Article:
April 28, 2015
In the Book Notes series, authors create and discuss a music playlist that relates in some way to their recently published book.
Christie Watson's novel Where Women are Kings is a powerful and poignant story of family and love.
Kirkus wrote of the book:
"A multilayered, sophisticated book that gets to the heart of what family is and what we will do to love them."
Stream a playlist of these songs at Spotify.
Nina Simone: "Little Girl Blue"
I play Nina Simone when times are saddest, and her voice reminds me that in sadness lives art. Where Women are Kings was a tough book to write. I had suffered grief and loss in my personal life, and the year of writing the novel was my toughest year to date. Had I not had such a group of friends and family as well as an encouraging agent, the novel would not have been written at all. I had to dig deep. Nina Simone helped me through the darkest days, when all I wanted to do was curl up in a ball and go to sleep, reminded me, that although life is sometimes shit, it is also so, so beautiful. "Little Girl Blue" got me up, got me writing.
Chopin: Berceuse in D flat major, op 57: Lullaby
I first heard classical music on long car journeys when my dad would play Chopin on the radio, or listen to the news, while my brother and I begged him for pop music. On summer holidays we made our way to a caravan park, Great Yarmouth or similar, and my mum did the driving, in a large red Austin that we had to stop on the hard shoulder every half and hour or so when smoke escaped from the front bonnet, to fill up the broken radiator with bottled water. We never worried about the danger of the black smoke coming from our car on the motorway, rather we complained about classical music being the most boring thing ever. Eventually we gave up, took the clothes off my Barbie dolls, put them in the back window and had them naked kissing in front of the drivers behind us. Like reading newspapers, listening to Chopin and eating seafood, the things I hated as a child are the things I love most as an adult. My protagonist, Elijah, is better than real life though, and I'd imagine that he'd love Chopin from the start.
Rolling Stones: "Gimme Shelter"
My youngest is the biggest Rolling Stones fan ever. As babies I had rely on Debussy in order to get writing time, and now it's the Rolling Stones. I often think of generations before, how the songs my children listen to changed lives. The importance of music. When writing a first draft, increasingly, I need complete silence. Even the sound of a car alarm or a letter through the door can break my concentration for hours. But during the long process of editing Where Women are Kings, I often played the Rolling Stones. My children and I are never far from bursting into dance, playing an air guitar to rock music. I love that they have no sense of embarrassment, and, as they hurtle towards puberty, I'm enjoying the air guitar while it lasts.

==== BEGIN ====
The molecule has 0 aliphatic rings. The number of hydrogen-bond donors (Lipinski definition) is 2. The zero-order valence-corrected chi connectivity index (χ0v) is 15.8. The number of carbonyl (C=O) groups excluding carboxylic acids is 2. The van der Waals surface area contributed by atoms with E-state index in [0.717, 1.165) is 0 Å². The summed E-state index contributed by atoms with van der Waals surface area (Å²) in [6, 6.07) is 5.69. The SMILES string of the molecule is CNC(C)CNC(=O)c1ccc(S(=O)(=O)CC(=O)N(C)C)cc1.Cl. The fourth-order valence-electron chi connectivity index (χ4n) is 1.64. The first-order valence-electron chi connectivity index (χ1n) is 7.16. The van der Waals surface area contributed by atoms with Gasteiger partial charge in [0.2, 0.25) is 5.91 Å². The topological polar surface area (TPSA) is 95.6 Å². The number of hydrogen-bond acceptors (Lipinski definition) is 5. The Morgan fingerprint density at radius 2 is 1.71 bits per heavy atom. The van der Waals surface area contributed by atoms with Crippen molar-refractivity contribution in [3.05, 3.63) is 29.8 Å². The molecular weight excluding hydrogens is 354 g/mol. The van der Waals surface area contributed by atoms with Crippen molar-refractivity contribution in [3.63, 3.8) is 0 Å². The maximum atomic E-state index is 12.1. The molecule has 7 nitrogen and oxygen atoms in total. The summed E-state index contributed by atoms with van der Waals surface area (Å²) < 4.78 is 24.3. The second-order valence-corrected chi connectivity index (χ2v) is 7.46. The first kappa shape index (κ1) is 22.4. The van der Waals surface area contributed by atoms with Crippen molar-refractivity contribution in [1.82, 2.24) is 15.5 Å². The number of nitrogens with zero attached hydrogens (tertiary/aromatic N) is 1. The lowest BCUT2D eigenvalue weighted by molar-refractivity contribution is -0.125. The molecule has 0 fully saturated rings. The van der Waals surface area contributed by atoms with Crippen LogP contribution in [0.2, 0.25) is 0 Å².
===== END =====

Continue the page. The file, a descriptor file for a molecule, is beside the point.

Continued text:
Kate Tempest: "Marshall Law"
Where Women are Kings is set in South London. Having lived in South London for most of my life I thought it would make my research about place easier than my first novel, Tiny Sunbirds, Far Away, which was set in Nigeria. As with most novelists I'm always looking for short cuts, to make narrative decisions that will shave a few months off the research or writing process. And I am forever reminded that there are no short cuts in novel writing. It is a long and sometimes painful process no matter where the novel is set. But I did enjoy hanging out in South London, visiting places I've lived: Brockley where I shared a flat with a group of midwives when I had first qualified as a nurse, and where we worked hard and played even harder, mostly on a condemned roof terrace that entire parties would climb out of the window to get to. I spent time in Greenwich, Deptford, Lewisham, walked the streets filled with my memories. Setting Where Women are Kings in Deptford didn't make the writing easier, but it did re-enforce my love of London, particularly South London. You don't get more South London than Kate Tempest. She reminds me of home.
Beyonce: "Drunk in Love (with Jay Z)"
One of my characters, Chanel, is slightly in love with Beyonce. Chanel was a bit of a nightmare but one of my favourite characters to write. I see Chanels everywhere in London, and magpie bits of them: a high ponytail here, a hoop earring there, a leopard print onesie only this morning on the 208 bus. London is full of characters and although in my fiction everyone is made-up, I borrow elements. Writing Where Women are Kings was a good excuse to listen to a lot of Beyonce. And if I (sorry Chanel) didn't love her enough, then Beyonce added some of my favourite writer, Chimamanda Adichie's words into her music. This song is my favourite though. I know drunk in love. I hear you, Beyonce.
The Magician: "Sunlight (feat Years and Years)" – Darius re-mix
Despite advancing towards middle age, and being an average dancer, I still love to dance all night to this kind of thing. Sometimes I'll dance at the Groucho club, where anything goes, but I particularly like dancing in somewhere like Dalston where all the hipsters look on in horror as me and my mate Shaz, who used to be a podium dancer back in the day, will empty a dance floor. Dancing clears my mind of everything, and sometimes I need headspace from everyone, even my made up characters. After all night dancing I like to watch the dawn, London's best time of day, and remember that everything is possible.
Christie Watson and Where Women are Kings links:
also at Largehearted Boy:
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